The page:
CODE founder Adam Hyman looks at the Eat Out to Help Out scheme a week after it launched and what restaurants mean to London
The Eat Out to Help Out Scheme has been used 10.5 million times by diners in its first week according to data released by the Government today. A BBC article reports that the average claim is £5, meaning the scheme so far has cost the government £50m. Chicken feed to quote a well-known politician, when you look at what the Eat Out to Help Out Scheme actually means for our industry.
Hospitality was one of the worst casualties from this pesky virus that doesn’t seem to be going away. Overnight our businesses had to close and revenue disappeared. We’ve still got a long way to go especially with the looming September rent quarter date, what business will look like for the rest of year and the impending VAT payments early next year.
Rishi Sunak’s scheme to get people out to dine has not only shown that the government now realises how important hospitality is to the economy – both in terms of revenue generated, thus taxes and the number of people employed – but it has put a much needed spotlight on our industry – in both a good and bad way.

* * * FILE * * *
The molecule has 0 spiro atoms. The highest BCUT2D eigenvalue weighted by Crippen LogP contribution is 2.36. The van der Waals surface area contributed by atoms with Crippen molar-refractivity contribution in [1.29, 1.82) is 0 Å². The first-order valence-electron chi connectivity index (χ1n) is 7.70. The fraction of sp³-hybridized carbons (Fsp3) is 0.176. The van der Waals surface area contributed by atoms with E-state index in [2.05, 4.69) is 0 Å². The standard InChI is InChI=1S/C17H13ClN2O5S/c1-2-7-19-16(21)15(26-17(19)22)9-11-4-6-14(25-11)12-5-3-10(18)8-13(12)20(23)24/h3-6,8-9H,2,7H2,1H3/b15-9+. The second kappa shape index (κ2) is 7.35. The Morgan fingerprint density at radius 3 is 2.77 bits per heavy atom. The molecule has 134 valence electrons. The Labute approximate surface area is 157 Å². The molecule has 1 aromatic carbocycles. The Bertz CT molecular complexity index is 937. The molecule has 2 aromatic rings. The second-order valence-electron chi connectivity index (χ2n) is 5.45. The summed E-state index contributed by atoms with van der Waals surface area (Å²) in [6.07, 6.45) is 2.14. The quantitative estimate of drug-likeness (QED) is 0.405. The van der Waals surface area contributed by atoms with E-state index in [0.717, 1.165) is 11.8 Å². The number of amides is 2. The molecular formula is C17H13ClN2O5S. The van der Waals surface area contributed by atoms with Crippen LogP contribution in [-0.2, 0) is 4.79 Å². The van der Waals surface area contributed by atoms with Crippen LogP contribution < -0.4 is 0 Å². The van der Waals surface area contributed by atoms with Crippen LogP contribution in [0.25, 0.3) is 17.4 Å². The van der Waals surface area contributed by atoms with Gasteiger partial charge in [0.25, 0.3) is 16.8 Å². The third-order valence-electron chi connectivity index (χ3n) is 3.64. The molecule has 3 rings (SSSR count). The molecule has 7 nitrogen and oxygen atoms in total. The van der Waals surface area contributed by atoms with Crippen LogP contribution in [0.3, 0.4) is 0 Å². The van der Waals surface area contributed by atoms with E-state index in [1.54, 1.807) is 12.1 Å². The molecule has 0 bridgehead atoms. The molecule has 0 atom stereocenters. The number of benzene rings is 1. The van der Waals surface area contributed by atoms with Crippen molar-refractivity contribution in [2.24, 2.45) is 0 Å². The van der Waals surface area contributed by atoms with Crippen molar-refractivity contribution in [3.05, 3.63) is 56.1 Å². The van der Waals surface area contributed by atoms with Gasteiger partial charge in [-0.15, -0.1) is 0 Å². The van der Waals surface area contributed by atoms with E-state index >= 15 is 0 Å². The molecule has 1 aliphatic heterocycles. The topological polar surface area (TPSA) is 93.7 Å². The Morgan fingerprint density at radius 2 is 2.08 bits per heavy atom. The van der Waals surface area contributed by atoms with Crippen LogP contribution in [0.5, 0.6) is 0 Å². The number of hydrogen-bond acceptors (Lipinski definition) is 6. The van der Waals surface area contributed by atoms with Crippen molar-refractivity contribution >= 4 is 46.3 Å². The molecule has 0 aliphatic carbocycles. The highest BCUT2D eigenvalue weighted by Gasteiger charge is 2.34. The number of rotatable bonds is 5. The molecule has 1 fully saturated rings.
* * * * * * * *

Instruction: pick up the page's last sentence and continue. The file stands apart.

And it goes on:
It has highlighted that our business is a fickle one. Perhaps we need to re-evaluate the textbook restaurant business model going forward – is it really now sustainable in this post-COVID world? Was it ever really sustainable? The chapter on the landlord and restaurant tenant relationship is ready to be rewritten. The job retention scheme overlooked the tronc when it came to furlough pay, again highlighting something that has long been an issue in our industry – how people are paid. These issues all need to be addressed.
But what it has also highlighted is how important hospitality is to our social fabric as a city, and as a society. Restaurants do so much more than feed people – they bring people together, they’re a stage for people to act out their own life stories. A city without our diverse melting pot of restaurants would be like a shepherd with no flock of sheep. From the independent café at the end of the road, to the natural wine bar in an upcoming neighbourhood, to a grand brasserie in the West End to the pomp and ceremony of a 3-Michelin star restaurant in a 5-star hotel – we need these places to exist and survive. This is why we live in cities. Eat Out to Help Out needs to be a mindset for our citizens well beyond the month of August.
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